Notes from Clive’s presentation:
There has been quite a bit of interesting discussion on Twitter about Roadmaps; what they should include, how they should be structured, how to make them useful for agile teams.
A roadmap shows the direction and the destination. If we think about actual roadmaps, where the metaphorical roadmaps we refer to come from, they show all the possible destinations (towns, cities, etc.) and all the possible routes to get there (roads). Typically, if you wanted to get to a particular destination (achieve an outcome) you would start heading in that direction, but if an obstacle was in your way you’d change route but still be heading in the same overall direction towards the destination. Some routes are faster, some routes are more interesting.
So, a good roadmap (back to our metaphorical roadmaps now) should show the outcome that we want to achieve (destination) and provide some direction of travel as a guide to keep teams moving towards the destination. The direction of travel acts as strategic bumpers to help explain the ‘where to play’ decisions but gives the team enough room to decide on the route for themselves.
Roadmaps that explain the destination and the direction of travel become ‘who & why’ roadmaps rather ‘what & when’ roadmaps. ‘What & when’ roadmaps are misleading and often obscuring because they try to define what the team should build before they’ve started the journey and when they’ll be able to do it. ‘What & when’ roadmaps show uncertainty as a pretend certainty.
So, we should accept that ‘Roadmap’ is an incomplete phrase. We should be clear about it not meaning ‘A roadmap of what to build when’. We should be clear about ‘roadmap’ actually meaning ‘A roadmap of why we’re building and who we’re building it for’. Then roadmaps become about achieving an outcome (getting to the destination) rather than the stops along the way. Then our phrasing can become more specific; ‘A roadmap for achieving x for y’. That could be ‘…achieving product/market fit for our idea’ or ‘…achieving 30% time saving for regular subscribers’.
A colleague asked me a question about a customer query she was dealing with, and went on to explain that it wasn’t our teams customer but that she couldn’t let go of it and wanted to resolve it. It was almost like she felt that she had to explain why she was spending time doing something that ‘isn’t her job’ and that I might criticise her choice.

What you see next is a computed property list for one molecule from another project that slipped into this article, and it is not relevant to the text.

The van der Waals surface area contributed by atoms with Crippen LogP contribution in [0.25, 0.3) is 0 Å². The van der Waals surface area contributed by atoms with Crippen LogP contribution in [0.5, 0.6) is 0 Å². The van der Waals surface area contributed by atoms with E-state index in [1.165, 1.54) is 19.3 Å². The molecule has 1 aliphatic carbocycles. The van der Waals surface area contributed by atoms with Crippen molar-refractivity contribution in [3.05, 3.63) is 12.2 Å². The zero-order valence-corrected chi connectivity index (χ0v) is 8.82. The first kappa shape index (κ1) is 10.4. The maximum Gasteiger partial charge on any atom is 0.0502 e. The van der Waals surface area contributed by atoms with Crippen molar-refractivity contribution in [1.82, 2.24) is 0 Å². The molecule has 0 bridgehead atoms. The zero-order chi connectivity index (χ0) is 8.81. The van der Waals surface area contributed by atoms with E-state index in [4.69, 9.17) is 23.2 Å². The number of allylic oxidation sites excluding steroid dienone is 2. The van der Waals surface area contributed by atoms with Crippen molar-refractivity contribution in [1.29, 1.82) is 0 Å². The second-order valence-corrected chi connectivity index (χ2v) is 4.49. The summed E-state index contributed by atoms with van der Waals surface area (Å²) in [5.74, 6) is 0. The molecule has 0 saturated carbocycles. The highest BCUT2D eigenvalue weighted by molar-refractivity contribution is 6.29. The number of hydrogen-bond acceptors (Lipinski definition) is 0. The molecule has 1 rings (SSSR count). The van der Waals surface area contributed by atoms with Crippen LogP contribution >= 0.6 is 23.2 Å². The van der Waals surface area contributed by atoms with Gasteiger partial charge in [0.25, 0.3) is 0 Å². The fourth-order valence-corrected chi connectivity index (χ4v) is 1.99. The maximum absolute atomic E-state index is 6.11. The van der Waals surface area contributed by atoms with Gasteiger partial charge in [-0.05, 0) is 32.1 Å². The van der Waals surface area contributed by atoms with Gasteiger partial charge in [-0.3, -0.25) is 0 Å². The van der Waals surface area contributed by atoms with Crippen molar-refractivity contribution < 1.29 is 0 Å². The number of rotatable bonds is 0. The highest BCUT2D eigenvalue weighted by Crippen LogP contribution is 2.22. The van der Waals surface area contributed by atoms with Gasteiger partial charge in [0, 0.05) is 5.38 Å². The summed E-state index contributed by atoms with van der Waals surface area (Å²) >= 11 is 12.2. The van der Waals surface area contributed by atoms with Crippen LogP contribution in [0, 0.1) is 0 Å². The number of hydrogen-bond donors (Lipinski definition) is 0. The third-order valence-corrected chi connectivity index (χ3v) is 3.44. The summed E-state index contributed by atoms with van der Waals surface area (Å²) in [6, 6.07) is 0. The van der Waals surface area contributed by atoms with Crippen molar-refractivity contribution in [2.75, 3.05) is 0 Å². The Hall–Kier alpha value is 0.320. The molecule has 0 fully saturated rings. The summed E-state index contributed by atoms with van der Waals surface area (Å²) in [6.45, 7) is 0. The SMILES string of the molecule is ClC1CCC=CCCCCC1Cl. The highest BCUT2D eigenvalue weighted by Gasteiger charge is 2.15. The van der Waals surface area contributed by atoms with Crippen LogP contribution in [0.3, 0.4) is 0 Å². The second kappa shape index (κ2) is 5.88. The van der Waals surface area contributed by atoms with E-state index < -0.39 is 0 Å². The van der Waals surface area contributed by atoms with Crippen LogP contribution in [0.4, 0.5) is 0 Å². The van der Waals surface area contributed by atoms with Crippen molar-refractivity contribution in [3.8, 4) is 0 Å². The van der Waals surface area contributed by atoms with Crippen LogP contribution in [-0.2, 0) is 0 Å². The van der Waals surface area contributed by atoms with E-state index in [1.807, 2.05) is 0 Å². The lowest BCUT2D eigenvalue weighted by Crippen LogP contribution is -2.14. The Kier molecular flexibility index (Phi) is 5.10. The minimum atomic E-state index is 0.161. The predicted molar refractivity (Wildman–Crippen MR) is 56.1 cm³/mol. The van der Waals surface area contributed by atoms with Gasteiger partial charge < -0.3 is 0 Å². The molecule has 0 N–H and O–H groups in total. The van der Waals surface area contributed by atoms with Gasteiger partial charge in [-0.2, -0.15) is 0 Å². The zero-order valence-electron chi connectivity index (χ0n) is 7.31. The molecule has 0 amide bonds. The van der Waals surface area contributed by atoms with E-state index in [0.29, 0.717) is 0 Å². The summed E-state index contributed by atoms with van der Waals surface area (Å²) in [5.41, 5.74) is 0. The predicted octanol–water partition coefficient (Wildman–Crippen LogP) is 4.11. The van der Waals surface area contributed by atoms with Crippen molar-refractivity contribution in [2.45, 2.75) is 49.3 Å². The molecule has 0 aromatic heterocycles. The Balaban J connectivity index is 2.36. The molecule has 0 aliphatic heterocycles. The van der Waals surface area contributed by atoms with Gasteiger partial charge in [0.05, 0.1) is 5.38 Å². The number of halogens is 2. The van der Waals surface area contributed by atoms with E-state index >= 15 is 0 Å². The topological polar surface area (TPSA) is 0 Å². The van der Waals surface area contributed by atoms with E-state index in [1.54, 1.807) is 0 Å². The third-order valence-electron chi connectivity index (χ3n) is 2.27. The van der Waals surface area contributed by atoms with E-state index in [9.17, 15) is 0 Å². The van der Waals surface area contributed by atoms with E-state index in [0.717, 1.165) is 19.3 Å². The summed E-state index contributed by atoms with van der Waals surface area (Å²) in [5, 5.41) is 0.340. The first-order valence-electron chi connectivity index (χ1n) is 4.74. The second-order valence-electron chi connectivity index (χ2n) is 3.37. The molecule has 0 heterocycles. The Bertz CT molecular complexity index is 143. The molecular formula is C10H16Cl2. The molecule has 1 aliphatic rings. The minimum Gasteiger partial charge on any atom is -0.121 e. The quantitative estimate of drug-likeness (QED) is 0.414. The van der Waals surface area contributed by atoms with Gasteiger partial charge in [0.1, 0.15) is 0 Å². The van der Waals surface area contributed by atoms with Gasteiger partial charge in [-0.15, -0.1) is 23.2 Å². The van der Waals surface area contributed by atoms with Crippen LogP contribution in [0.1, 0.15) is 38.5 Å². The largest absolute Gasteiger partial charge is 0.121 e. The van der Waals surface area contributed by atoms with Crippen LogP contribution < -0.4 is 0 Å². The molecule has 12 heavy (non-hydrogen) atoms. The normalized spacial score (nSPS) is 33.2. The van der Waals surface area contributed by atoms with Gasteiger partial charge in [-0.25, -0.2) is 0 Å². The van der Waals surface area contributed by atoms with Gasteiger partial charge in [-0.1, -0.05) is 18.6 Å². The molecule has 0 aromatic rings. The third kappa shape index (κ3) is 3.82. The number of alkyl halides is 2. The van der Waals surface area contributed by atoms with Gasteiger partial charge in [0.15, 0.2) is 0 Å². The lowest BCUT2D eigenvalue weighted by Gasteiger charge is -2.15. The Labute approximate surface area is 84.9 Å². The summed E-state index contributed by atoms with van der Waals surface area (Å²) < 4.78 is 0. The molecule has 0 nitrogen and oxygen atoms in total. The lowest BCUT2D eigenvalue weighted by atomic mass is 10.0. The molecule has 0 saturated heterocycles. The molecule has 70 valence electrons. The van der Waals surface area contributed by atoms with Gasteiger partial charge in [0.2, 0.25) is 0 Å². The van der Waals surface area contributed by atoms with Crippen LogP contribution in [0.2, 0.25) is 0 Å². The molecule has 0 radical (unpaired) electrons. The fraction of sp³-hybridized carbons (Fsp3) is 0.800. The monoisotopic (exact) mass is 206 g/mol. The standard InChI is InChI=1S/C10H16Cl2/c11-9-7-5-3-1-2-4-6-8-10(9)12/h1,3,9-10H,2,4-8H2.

Her job, just like my job, is to deliver value to our customers. I trust her to use her intelligence to decide what is the best way to do that. I don’t care which organisational silo a customer interacted with initially, if they speak to us we’ll do the best we can to help them. I don’t want us to do things that reinforce those silos and reduce the value we provide for our customers. If we’re the best people to help that customer then we absolutely will accept that responsibility and do everything we can to resolve their query.
High blood pressure, or hypertension, is known as the silent killer because there can be very few symptoms . There are an estimated 550,000 people in the UK with hypertension who know nothing about it.
It occurred to me that perhaps part of the reason there are so many people with undiagnosed hypertension is that those people appear to be otherwise healthy. Whilst people with health concerns visit their GP where they probably have their blood pressure checked and so high blood pressure gets discovered, people who don’t have any health concerns don’t visit their GP, and so remain undiagnosed.
So, in an attempt to validate this assumption I downloaded data from the NHS on the estimated prevalence of hypertension across each of the Care Commissioning Group areas, and using the total population of those areas calculated the percentage of the population with undiagnosed hypertension. I compared this to the surveyed percentage of people in the same area who are inactive (as a proxy for being unhealthy) and active (as a proxy for being healthy).
There is no clear correlation between areas with a higher than average percentage of people with hypertension and higher than average percentage of activity or inactivity, so based on this data it doesn’t look like activity has any direct relation to the prevalence of hypertension. Of course this doesn’t mean that being active or inactive doesn’t affect hypertension, or that my assumption is right or wrong, just unvalidated.